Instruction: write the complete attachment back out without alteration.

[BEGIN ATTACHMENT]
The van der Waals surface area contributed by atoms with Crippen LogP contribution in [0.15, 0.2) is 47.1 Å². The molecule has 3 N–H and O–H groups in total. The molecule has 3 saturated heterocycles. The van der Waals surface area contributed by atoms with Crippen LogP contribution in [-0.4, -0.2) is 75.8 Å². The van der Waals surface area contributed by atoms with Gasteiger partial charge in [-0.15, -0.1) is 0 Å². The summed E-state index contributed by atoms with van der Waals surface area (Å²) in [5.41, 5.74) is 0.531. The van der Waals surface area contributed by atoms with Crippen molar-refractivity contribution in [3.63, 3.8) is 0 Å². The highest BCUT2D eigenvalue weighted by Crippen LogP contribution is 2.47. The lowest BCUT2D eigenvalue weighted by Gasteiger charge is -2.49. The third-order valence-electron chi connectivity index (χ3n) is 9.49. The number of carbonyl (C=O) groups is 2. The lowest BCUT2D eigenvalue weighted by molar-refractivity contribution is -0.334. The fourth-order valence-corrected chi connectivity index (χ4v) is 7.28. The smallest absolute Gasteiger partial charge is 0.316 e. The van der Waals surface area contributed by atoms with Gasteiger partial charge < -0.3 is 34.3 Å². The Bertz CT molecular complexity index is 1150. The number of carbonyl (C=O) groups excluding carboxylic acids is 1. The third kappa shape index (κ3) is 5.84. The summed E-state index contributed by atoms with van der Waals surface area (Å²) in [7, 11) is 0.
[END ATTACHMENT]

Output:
The van der Waals surface area contributed by atoms with Crippen LogP contribution in [0.15, 0.2) is 47.1 Å². The molecule has 3 N–H and O–H groups in total. The molecule has 3 saturated heterocycles. The van der Waals surface area contributed by atoms with Crippen LogP contribution in [-0.4, -0.2) is 75.8 Å². The van der Waals surface area contributed by atoms with Gasteiger partial charge in [-0.15, -0.1) is 0 Å². The summed E-state index contributed by atoms with van der Waals surface area (Å²) in [5.41, 5.74) is 0.531. The van der Waals surface area contributed by atoms with Crippen molar-refractivity contribution in [3.63, 3.8) is 0 Å². The highest BCUT2D eigenvalue weighted by Crippen LogP contribution is 2.47. The lowest BCUT2D eigenvalue weighted by Gasteiger charge is -2.49. The third-order valence-electron chi connectivity index (χ3n) is 9.49. The number of carbonyl (C=O) groups is 2. The lowest BCUT2D eigenvalue weighted by molar-refractivity contribution is -0.334. The fourth-order valence-corrected chi connectivity index (χ4v) is 7.28. The smallest absolute Gasteiger partial charge is 0.316 e. The van der Waals surface area contributed by atoms with Gasteiger partial charge < -0.3 is 34.3 Å². The Bertz CT molecular complexity index is 1150. The number of carbonyl (C=O) groups excluding carboxylic acids is 1. The third kappa shape index (κ3) is 5.84. The summed E-state index contributed by atoms with van der Waals surface area (Å²) in [7, 11) is 0.